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    In my extended review of Christopher Hitchens book “God Is Not Great,” I have finally reached the last chapter, “In Conclusion: The Need for a New Enlightenment.”  Hitchens opens the chapter with a discussion of a quote by Lessing, where he says that given the opportunity to know all truth, he would reject the offer in favor of pursuing the truth, even knowing he would remain thereby in error.  Of course this raises the question of why pursue something if obtaining it is not the goal. 

    But for Hitchens this is not a question of a choice between “All truth” and the pursuit of truth.  Hitchens equates knowing “all truth” with faith, and for him the question becomes a choice between faith and reason, faith and modernity, faith and technology, and even a choice between faith and civilization itself. 

    Of course this is a false choice.  I am religious and I certainly do not claim to know all truth.  Far from it and I spend much of my time pursuing it.  But this error goes to the heart of the atheist’s argument, and so in an odd sort of way it is fitting that Hitchens end his book with this error.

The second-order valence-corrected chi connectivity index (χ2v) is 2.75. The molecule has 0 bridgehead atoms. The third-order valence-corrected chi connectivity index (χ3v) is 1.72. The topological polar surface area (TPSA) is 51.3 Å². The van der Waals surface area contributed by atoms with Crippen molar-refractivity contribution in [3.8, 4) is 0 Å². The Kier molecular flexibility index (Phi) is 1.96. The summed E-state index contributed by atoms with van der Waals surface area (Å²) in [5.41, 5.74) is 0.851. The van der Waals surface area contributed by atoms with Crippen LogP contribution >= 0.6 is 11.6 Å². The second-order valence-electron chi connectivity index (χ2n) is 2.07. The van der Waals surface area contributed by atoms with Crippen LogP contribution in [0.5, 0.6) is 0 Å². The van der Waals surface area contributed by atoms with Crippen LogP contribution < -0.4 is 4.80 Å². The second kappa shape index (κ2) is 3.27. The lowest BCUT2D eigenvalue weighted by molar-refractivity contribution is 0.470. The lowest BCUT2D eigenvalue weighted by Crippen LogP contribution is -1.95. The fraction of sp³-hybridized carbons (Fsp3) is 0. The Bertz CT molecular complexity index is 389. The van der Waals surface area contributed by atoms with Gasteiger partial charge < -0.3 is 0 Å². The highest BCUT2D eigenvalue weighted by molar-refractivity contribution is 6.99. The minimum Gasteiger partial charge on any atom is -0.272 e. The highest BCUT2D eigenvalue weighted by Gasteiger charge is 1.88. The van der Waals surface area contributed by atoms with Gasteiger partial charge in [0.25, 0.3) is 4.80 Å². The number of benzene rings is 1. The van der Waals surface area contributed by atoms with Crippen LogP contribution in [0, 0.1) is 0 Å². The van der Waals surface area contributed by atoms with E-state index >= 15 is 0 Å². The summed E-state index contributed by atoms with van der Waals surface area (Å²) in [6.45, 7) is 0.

In reality it is not that those who are religious claim to know the truth, are dogmatic, blindly accepting certain truths, lack skepticism, or do not have a passion for inquiry.  There are certainly some who are religious who would fit this description, just as there are some who don’t believe in god for whom this would also be an accurate description.  Frankly some of the most closed minded and dogmatic people I have run into have been militant atheists.  Not all to be sure, but the simple fact is that these traits can be found amongst all groups, atheist and theist alike.